This situation, very specific to France, did not really suppose controls by social security agencies. Nevertheless, it should be mentioned that a few years later the specialization in psychiatry was reserved for those who took the competitive examination in order to become a specialist, an examination common to all specialities, and who often undertook a lengthy training in psychoanalysis. Thus, at a time when the recruiting of psychiatrists is very limited, psychoanalysis is being practised in private practice by analysts for whom this is the second profession (former residents or former fellows) and the therapeutic acts of these psychiatrists are reimbursed by Social Security. Nevertheless, these specialists are not officially accepted by the Social Security system in the usual sense. Therefore, their fees are often higher than those of officially accepted doctors, whose consultations are completely reimbursed by the Social Security.

Starting this year, the government, confronted with the uncontrollable deficit of the Social Security and because of France’s agreement with the European politics of Maastricht, has taken severe measures which are of great concern for the psychiatrists who are at risk of being limited to the prescription of medication—a prescription that is, in fact, codified.

The new regulations of the Social Security include the following financial measures:

  1. The total budget is determined every year by government. This cannot act in the interests of patients, despite the consultation of doctors and representatives of the Social Security. The measures taken concerning expenses always aim to reduce costs.
  2. The recourse to a specialist is necessarily required by a family doctor. This measure is very easy to understand but, concerning psychiatry, the risk is that it will not be very fruitful since the general practitioner will be suspicious when he sees his patient going elsewhere. If he is trained, he will be able to undertake a primitive and rather polymorphous kind of psychotherapy. He will be familiar with psychotropic drugs which give satisfaction to the patient without the mental pathology being amended.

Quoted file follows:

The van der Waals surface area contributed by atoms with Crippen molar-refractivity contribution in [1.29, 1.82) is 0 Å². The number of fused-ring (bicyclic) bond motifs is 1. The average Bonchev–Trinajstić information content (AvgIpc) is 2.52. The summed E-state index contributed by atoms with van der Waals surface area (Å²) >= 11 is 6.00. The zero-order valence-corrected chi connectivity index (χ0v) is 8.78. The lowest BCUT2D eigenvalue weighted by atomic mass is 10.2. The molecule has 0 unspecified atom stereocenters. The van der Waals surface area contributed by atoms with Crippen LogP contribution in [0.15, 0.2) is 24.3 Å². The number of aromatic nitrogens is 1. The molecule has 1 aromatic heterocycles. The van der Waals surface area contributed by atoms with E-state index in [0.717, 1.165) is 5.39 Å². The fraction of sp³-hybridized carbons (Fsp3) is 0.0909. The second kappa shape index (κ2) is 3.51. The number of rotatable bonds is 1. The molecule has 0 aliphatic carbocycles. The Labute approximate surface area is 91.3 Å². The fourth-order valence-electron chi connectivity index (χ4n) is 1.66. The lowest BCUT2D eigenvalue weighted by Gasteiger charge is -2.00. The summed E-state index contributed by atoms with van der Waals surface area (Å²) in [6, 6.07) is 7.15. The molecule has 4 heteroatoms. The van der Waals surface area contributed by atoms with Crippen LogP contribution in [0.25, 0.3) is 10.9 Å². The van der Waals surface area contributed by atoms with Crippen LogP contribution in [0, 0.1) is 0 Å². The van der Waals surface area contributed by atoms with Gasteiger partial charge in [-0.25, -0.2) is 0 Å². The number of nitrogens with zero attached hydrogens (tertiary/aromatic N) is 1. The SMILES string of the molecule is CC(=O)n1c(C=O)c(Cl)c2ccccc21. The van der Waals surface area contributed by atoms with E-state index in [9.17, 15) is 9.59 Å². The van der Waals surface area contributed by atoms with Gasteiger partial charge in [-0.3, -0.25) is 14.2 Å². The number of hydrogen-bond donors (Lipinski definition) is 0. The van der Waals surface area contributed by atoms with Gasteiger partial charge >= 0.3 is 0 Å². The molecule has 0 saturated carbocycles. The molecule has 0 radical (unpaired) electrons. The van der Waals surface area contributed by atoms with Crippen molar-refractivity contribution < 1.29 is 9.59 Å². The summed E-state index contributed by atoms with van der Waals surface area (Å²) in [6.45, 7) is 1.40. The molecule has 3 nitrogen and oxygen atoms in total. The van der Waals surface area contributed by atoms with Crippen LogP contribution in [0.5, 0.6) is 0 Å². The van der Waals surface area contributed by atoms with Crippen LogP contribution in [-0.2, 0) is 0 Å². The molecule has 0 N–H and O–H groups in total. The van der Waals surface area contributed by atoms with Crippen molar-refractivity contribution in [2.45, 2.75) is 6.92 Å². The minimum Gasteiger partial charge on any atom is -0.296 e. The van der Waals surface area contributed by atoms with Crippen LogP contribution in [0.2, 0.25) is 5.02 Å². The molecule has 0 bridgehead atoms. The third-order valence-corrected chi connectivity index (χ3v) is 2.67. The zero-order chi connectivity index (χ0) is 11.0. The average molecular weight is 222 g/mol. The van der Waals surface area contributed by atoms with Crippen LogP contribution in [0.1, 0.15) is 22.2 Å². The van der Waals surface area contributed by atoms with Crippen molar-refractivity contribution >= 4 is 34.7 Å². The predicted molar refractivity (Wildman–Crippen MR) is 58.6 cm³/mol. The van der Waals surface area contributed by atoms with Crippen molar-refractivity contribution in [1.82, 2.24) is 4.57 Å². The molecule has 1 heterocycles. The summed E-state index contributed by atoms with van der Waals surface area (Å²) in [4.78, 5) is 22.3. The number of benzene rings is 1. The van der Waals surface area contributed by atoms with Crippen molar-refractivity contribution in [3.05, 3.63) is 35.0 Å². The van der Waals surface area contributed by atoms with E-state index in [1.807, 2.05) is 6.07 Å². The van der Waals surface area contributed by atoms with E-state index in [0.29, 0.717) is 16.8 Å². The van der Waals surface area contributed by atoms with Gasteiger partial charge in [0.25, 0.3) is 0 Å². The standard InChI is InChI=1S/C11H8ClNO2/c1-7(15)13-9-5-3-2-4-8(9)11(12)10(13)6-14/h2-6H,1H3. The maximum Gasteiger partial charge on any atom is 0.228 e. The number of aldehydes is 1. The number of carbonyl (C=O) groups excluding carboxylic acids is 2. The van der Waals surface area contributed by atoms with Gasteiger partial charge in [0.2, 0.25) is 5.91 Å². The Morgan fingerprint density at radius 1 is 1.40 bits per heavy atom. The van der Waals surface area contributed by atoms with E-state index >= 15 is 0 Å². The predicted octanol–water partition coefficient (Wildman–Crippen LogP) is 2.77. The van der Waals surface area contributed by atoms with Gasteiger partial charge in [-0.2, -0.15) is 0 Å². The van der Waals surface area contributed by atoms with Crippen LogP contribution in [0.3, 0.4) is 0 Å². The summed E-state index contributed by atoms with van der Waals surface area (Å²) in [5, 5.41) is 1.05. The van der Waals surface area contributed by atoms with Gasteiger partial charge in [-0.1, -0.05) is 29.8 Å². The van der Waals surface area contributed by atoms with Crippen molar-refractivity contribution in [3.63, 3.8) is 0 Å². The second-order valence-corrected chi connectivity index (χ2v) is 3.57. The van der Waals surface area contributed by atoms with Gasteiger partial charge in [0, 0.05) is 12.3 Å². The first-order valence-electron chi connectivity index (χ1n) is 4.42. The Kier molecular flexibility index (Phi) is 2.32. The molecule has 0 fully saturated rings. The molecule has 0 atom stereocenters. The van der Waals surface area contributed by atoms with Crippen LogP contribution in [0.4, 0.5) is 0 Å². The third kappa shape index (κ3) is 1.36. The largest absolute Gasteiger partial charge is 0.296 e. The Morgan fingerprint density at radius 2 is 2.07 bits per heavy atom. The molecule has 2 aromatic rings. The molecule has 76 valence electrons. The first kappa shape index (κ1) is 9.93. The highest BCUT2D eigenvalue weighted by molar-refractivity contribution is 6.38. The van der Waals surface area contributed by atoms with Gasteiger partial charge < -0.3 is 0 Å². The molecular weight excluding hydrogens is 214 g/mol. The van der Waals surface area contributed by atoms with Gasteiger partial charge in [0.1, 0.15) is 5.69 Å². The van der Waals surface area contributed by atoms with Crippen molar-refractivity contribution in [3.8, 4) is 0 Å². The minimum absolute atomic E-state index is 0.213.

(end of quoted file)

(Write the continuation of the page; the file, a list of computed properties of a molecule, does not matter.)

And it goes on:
3. The consultation must include full medical notes which clearly state the diagnosis. The patient will fear disclosures of the medical confidence—a violation which may become even more frequent when, in a few years, the patient’s follow-up will become the object of a computerized version.
  4. The specialist practitioner will be afraid to initiate extended psychotherapies with several sessions. Indeed, he is warned that ‘any excess of this kind’ will be imputed to him. He will be submitted to scrutiny by the Social Security and may be forbidden to practice his profession.

In fact, the psychiatrist is threatened in two ways. First, on the individual level, as we have just seen, by a reversion of the paid fees. Second, by a collective sanction imposed on the profession—it is planned that if the expenses of a speciality exceed 5 per cent of the budget, the profession collectively will have to reimburse this excess.

Thus, caught in an individual straitjacket and fearing the responsibility he would be placing upon his colleagues, the psychiatrist is left with prescribing medication and sick leave—the latter, of course, in a limited amount, which seems quite fair. But his freedom to prescribe will be hindered by the measure called RMO (référence médicale opposable [opposable medical reference]). Such a measure probably prevents therapeutic fantasies, but it does impose on doctors to follow rules which result from university departments experiments and which are unfortunately remote from everyday practice.